Washington Post: Bringing the Chill of the Cosmos to a Warming Planet
SkyCool panels send heat to the sky and pull down cooling from space. They’re used to help keep refrigerators cool, reducing the amount of electricity they need, at Grocery Outlet in Stockton, Calif.
The Washington Post recently featured Aaswath Raman, a UCLA Samueli assistant professor of materials science and engineering, and his research using natural radiative cooling to lower temperature without generating greenhouse gas emissions that plague our ecosystem.
The advance leverages a natural phenomenon once harnessed by people in North Africa, India and Iran to make ice.
“Working with colleagues, he has developed a thin, mirror-like film engineered to maximize radiative cooling on a molecular level. The film sends heat into space while absorbing almost no radiation, lowering the temperature of objects by more than 10 degrees, even in the midday sun. It can help cool pipes and panels — like a booster rocket for refrigerators and cooling systems. Incorporated into buildings, it may even replace air conditioning. And it requires no electricity, no special fuel — just a clear day and a view of the sky.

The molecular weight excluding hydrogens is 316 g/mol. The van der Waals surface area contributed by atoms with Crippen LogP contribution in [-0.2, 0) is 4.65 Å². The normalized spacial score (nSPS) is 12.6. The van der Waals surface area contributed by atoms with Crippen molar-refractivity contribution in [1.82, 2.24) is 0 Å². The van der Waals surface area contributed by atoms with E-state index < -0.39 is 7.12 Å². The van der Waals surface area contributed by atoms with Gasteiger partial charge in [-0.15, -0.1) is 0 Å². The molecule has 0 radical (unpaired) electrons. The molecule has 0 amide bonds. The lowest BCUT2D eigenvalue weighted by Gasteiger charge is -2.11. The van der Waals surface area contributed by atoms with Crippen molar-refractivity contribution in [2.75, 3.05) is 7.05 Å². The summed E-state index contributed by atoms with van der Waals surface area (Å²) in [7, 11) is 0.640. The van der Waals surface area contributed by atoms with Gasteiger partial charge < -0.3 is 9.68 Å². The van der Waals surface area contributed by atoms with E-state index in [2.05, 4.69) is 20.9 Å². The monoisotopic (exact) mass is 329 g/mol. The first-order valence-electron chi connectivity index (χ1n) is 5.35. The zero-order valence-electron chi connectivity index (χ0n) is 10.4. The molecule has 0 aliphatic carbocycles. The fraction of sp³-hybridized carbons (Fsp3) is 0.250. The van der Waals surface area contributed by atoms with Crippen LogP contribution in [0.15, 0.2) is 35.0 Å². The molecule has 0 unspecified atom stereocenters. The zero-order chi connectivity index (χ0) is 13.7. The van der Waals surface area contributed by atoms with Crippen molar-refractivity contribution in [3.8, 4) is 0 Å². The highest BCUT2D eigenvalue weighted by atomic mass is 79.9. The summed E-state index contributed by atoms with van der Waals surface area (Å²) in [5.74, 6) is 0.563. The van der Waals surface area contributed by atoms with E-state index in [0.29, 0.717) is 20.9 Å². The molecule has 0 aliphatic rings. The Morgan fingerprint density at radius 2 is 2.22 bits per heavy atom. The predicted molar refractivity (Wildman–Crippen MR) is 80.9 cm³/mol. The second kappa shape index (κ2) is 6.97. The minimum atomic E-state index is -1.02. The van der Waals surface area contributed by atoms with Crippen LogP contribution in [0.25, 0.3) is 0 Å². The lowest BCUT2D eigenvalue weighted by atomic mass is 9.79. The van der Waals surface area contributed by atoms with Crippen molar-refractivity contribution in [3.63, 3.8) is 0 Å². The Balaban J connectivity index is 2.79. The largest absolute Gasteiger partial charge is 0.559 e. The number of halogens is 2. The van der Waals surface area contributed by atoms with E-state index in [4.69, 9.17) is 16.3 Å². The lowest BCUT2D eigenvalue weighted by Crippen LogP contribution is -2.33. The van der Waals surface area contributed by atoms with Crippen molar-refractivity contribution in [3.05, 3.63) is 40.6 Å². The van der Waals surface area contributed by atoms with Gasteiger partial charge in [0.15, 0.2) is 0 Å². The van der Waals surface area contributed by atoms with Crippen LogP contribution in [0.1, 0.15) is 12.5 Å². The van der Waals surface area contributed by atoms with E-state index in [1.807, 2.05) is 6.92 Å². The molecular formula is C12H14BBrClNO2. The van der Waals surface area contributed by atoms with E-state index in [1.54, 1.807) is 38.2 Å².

‘It sounds improbable, Raman acknowledged. ‘But the science is real.’
Generations after people learned to make ice in the desert, he hopes that same science can help us survive in a rapidly warming world.”
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